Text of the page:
Part III Career Planning: Where Do I Go From Here?

So, here you are, not sure what you should do, not knowing how to get started, to get somewhere you don’t know about! Sounds very confusing! You might ask yourself, “How do I find out about me?” Well one of the best ways is to seek the services of a career-planning expert who can help you answer your own questions. Marcia Bench, Founder, Career Coach Institute, uses the term “Authentic Vocation” to describes as eight basic elements we need to determine:

1. Life Purpose-What is your purpose in life? 

2. Values-What matters to you?

3. Motivators & Interests-What motivates you to do something well?

4. Skills/Knowledge/Abilities-What natural and developed talents you have along with your education obtained?

5. Work/Other Experiences-What is your work experience whether paid or unpaid?

6. Desired Job/Career Target-What jobs or career do you want to pursue next?

7. Work Environment-What is the best fit job for you in your current company, while considering the above.

8. Business Reality-Is your plan realistic and can you survive financially?

This is a good, get-started list to really ask yourself, “What is my purpose on earth and what can I do to enjoy the moment, continue to grow, and, be able to take care of myself and family?” It doesn’t matter if you are just starting your career, a midlife career changer, or ready for retirement – the Authentic Vocation model is appropriate for all of them.

To start an exercise answering these eight questions, you need to keep an open mind, look at all options and focus on today and your future. Thinking about the past and how things could have been but were not, leads to destroying your self-concept and self-confidence. Those experiences, although at the time were very painful, are now life lessons that help you grow as a person.

In summary, take time to really think about the above even though today may not be the best of times for you. You will learn a lot about yourself, your relationship with others and start your career plan.

Part IV: Career Planning: Putting It All Together

There are many career planning information sites on the Internet. The easiest way I know is to go to a search engine, e.g. Google.com, and type in “career planning.” Some sites are free while others charge a fee for this information and expertise.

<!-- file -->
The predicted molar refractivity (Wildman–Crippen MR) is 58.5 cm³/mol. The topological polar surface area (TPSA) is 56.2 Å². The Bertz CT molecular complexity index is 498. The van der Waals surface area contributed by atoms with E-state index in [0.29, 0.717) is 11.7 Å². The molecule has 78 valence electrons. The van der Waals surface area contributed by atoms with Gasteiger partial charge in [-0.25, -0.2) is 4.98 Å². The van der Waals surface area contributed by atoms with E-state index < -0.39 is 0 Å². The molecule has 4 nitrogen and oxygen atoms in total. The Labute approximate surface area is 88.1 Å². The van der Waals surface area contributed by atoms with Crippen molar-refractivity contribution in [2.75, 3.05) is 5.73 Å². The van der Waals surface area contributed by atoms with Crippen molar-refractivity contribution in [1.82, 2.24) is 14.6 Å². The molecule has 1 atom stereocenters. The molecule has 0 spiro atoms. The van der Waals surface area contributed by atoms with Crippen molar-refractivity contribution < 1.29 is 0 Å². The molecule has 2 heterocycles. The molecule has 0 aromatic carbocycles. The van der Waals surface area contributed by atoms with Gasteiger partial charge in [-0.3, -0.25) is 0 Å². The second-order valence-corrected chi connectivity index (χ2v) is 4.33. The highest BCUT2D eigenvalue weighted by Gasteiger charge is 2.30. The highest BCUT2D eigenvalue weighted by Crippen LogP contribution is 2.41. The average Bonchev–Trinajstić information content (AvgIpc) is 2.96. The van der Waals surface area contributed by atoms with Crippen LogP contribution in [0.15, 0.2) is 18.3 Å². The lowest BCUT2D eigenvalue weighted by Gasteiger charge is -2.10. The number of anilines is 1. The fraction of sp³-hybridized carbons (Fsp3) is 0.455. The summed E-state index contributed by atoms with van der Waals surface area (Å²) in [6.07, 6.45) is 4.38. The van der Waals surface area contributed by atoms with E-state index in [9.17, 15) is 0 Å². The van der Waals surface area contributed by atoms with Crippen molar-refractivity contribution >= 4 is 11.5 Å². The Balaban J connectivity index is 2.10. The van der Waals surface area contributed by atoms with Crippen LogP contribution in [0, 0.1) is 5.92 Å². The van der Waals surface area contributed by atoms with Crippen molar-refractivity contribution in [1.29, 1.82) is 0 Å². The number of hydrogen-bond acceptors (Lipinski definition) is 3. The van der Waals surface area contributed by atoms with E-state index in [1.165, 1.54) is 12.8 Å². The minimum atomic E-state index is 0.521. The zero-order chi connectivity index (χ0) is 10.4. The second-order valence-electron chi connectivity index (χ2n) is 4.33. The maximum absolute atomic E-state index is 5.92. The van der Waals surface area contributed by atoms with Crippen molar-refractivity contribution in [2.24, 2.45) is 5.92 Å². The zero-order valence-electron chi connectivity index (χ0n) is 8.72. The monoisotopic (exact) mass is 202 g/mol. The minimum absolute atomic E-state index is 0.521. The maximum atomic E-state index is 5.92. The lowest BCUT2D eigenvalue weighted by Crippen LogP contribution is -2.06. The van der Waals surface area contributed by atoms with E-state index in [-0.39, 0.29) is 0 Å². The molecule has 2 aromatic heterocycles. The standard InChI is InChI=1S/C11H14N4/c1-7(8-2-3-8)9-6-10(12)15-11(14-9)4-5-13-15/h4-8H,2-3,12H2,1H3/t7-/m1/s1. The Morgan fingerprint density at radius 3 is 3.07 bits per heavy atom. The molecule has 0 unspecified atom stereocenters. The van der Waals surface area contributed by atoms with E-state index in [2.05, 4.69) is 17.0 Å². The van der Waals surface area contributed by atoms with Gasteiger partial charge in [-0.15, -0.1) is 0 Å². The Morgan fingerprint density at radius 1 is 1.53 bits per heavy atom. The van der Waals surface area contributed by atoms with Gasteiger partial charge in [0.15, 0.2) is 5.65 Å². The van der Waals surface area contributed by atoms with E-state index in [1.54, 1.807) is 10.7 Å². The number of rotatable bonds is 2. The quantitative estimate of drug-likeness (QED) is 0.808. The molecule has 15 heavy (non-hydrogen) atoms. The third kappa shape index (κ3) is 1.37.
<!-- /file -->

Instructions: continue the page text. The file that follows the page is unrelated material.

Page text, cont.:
Career planning means different things to different people. Some people may just want to find another job, some people may be career-changers, while other people may be looking for something else. As a career coach, I encourage you to find something you like doing, rather than just chasing “a job.” I know that is easier said than done when you are out of work and the bills keep coming in! Richard Bowles in “What Color’s Your Parachute” puts it this way: “… If you don’t know where you’re going or what you want to do, you will end up somewhere doing something you had nothing to do with.” And so it is as some people define career planning as the line of least resistance.

To those of you who are out of work, unhappy with what you are doing and feel trapped or just think it is time for a chance, then you will benefit by working with a career coach.

Coaches help people find this purpose through their work and to discover that life is a balance between what you do and who you are. Coaches show you strategies to understand how your worth to society is more than just a job.

As a career coach, I believe that every person has a purpose on this earth, and a reason for being at a certain place or certain time, because what that person does will have an impact on someone else’s life.

My purpose is to show you how to fish; not just give you one to eat.

Related Articles:

The 6 Stages of Modern Career Development
Career experts say that people will change careers (not jobs) 5-7 times in a lifetime. This being true, career management is an important life skill to develop and cultivate.

Collaborations and Affiliations
Selecting the right colleagues and affiliates is a key success strategy for any career path. Whether you work for an organization or have created your own, the people with whom you partner impact your results as well as your fulfillment and reputation.

Look at the Big Picture: Create a Master Plan for Your Life
No one wants to fail in life, but when we fail to plan our life, we are setting ourselves up for failure, thus the saying "If you failed to plan, then you plan to fail".

The Seven Steps to Abundance
Here are my thoughts and steps on how to to "design a life"...instead of been blown about by the winds of life (like a paper bag), or the currents, like a jelly-fish.

Donald J. Cinque, Career Coach, has over 15 years of work experience in Human Resources Administration as a Recruiter, Personnel Specialist, Human Resources Director, and, Manager of Employment & Training. He is a member of Toastmasters International and has given presentations on job searching, interviewing, and, career planning. If you have any comments or questions about these articles, please contact me at djcjan@localnet.com or 585-593-6727.